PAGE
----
HSERV 522: Program Planning, Implementation & Evaluation
Green & Krueter’s PRECEDE-PROCEED model for health program planning and evaluation is used as a conceptual framework for this course. Students employ the model in order to demonstrate theoretical and practical knowledge of how planning informs evaluation.
HSERV 559: Public Policy & Health
In this overview of health policy making, we will explore the complex array of factors that affect the policy making process. We will consider how evidence and values work together in creating, understanding and promoting health policy; how social determinants and systems thinking provide a context for how we conceptualize and create health policy; how the interplay between government and the marketplace affects policy making; and how greatly important stakeholders are to our work: who they are, what they bring to the table and why. We will also look at ways to understand policy making issues and how to get them onto the policy making agenda.
HSERV 567 I & II: Strategic Leadership of Public Health Systems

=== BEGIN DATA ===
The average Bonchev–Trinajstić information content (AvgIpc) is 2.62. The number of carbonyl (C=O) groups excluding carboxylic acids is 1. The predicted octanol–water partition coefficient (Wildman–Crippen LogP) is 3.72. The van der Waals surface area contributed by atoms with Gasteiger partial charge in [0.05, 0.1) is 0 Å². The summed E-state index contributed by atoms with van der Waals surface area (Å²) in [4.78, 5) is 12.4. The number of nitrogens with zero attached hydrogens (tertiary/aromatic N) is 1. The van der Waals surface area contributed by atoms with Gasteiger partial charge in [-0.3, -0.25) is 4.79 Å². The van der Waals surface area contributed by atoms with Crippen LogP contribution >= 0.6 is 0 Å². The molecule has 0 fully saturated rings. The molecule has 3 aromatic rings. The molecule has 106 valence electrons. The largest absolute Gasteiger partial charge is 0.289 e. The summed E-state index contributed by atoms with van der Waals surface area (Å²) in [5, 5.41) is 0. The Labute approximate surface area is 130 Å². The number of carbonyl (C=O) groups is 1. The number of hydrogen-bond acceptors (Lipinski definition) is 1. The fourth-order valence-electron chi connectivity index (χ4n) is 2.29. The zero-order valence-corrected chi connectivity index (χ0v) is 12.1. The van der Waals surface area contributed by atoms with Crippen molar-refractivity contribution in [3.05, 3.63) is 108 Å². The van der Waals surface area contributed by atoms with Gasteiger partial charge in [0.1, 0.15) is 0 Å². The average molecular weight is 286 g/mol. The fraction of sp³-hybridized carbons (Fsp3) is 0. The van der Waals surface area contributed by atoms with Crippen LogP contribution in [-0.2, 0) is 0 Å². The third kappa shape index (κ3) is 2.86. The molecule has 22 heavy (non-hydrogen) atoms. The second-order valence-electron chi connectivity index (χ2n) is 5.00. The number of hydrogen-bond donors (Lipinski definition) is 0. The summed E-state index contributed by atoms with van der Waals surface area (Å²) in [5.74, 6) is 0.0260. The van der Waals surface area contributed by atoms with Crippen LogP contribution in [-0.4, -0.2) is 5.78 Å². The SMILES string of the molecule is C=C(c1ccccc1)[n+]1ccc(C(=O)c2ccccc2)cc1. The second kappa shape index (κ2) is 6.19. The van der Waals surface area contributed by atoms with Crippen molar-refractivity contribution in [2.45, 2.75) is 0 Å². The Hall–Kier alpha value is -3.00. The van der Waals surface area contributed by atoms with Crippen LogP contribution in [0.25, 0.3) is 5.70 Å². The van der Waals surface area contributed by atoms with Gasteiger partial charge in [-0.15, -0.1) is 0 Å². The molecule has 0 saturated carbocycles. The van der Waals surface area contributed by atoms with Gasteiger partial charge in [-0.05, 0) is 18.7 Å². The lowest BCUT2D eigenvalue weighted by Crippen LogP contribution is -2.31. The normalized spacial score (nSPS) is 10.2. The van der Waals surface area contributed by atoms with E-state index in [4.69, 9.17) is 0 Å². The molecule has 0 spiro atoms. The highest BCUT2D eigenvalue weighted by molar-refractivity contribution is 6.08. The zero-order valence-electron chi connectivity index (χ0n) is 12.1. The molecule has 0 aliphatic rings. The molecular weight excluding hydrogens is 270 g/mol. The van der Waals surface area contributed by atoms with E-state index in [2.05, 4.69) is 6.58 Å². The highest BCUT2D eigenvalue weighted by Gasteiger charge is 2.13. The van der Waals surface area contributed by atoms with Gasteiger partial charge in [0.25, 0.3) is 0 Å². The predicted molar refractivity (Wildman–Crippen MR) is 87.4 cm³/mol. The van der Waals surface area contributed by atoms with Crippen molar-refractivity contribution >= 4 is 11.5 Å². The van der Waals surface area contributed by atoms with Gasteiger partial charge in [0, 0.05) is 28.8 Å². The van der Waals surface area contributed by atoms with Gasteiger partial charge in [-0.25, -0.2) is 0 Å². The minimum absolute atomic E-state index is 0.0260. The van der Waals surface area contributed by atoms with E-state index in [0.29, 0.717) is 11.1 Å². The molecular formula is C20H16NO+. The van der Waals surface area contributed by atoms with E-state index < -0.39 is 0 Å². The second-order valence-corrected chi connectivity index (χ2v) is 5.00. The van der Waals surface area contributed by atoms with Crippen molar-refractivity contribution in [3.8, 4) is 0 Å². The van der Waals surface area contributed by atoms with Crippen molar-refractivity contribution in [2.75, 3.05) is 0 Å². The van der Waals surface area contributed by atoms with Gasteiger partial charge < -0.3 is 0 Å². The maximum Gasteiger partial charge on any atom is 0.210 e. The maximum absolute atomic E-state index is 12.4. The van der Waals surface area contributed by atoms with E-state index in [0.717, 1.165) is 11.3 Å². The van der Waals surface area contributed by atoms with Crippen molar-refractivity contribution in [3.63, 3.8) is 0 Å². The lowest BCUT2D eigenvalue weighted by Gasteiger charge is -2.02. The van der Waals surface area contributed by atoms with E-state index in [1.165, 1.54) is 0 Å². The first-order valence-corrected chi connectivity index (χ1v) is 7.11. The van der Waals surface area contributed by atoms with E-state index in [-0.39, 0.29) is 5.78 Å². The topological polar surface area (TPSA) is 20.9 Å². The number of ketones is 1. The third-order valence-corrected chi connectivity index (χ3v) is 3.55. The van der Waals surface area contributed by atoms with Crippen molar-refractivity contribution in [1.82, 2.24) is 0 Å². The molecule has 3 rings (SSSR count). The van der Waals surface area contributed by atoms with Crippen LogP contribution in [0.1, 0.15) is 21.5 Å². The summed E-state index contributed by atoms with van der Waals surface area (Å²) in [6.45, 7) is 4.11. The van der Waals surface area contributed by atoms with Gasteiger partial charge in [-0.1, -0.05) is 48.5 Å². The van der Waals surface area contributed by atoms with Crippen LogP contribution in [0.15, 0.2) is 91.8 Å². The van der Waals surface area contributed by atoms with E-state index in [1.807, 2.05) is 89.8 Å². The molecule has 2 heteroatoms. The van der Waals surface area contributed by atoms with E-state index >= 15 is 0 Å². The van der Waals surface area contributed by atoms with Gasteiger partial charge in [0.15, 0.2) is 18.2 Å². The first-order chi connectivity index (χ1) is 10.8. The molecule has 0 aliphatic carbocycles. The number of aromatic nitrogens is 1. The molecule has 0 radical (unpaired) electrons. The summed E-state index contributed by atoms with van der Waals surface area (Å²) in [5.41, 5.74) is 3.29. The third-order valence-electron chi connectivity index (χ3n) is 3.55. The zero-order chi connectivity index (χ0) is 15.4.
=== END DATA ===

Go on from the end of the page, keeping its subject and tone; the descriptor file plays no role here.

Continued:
This course will prepare students to become public health leaders as envisioned in the Public Health 3.0 framework. You will gain leadership and communication skills that will enable you to spearhead health promotion efforts in partnership with stakeholders such as health care clinicians and leaders. We will deliberate how to address social determinants of health and advance health equity. This course will prepare you to support community-based coalitions that examine health data, set goals, develop plans to improve health and develop strategic communication plans to address public health issues.
HSERV 595: Practicum
Students gain experience in community health activities in agencies delivering and planning health services. Sites include neighborhood clinics, health planning organizations, medical practice settings, public health agencies, specialized clinics and facilities, and environmental programs and services. For more details, see the Practicum page.